Or does it not really matter? Every new matter will still get a unique Alias which represents the client and matter, so does it matter if the primary key is a string rather than an autonumber?
This post has been edited by jmkeuning: Feb 21 2018, 02:26 PM
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GroverParkGeorge
post Feb 21 2018, 02:23 PM
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In one sense, no. As long as you have a unique value for the PK, and can reliably use it in all related tables, you have a working relational database. On the other hand, as you've no doubt learned, it's generally more difficult to manage.

Retrofitting may or may not be worthwhile, depending on how much pain you are in now.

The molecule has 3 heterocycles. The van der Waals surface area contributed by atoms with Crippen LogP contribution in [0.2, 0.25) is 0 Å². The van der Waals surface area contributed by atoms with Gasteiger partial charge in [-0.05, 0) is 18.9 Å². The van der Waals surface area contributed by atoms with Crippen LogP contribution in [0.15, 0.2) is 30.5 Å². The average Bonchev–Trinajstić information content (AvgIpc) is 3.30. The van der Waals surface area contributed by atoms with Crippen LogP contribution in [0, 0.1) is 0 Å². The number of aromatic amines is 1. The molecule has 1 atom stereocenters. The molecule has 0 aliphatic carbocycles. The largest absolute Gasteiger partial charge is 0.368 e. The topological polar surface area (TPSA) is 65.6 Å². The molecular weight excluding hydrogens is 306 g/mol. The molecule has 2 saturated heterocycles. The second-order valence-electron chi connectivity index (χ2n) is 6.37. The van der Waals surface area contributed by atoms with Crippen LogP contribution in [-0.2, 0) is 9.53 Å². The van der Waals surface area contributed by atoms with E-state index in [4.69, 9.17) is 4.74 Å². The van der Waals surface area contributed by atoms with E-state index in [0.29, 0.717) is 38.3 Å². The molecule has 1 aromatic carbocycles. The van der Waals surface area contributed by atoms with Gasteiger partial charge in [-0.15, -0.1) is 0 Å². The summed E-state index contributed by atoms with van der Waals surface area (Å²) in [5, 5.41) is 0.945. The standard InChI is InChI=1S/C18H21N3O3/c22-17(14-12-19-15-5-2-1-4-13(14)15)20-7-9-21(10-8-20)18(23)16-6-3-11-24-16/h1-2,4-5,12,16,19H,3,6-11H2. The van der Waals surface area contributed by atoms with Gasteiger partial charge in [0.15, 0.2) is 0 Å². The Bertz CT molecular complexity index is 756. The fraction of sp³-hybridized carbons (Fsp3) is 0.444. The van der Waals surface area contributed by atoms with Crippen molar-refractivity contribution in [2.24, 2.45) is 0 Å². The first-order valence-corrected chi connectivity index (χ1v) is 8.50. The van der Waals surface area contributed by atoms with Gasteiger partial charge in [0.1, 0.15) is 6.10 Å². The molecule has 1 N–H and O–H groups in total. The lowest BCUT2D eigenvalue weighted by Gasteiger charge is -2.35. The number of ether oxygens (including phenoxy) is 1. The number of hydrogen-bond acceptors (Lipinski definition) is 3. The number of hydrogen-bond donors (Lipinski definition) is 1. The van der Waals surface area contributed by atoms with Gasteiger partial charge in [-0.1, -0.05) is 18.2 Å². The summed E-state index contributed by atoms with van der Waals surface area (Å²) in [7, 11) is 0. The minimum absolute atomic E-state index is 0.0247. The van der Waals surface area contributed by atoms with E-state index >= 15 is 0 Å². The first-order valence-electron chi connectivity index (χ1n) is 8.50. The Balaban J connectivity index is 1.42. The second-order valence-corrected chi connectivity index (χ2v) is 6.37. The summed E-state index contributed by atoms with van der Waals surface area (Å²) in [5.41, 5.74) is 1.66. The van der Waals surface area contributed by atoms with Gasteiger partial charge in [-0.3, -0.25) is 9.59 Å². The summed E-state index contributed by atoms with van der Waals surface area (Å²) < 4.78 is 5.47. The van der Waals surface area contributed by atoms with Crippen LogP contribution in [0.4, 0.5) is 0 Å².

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ranman256
post Feb 21 2018, 02:25 PM
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it doesnt matter if it works.
Using autonums is easy and the user doesnt have to do anything....they are auto assigned.

But you can also use strings and assign them yourself. Once related, they can both look up and keep track of the child records.
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nvogel
post Feb 21 2018, 03:48 PM
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You have done the right thing by implementing business keys (AKA "natural" keys) in your tables. Where information in a table has to be used by people it makes sense to have user-friendly keys that people will be familiar with. Familiarity, Simplicity and Stability are the properties that make good keys.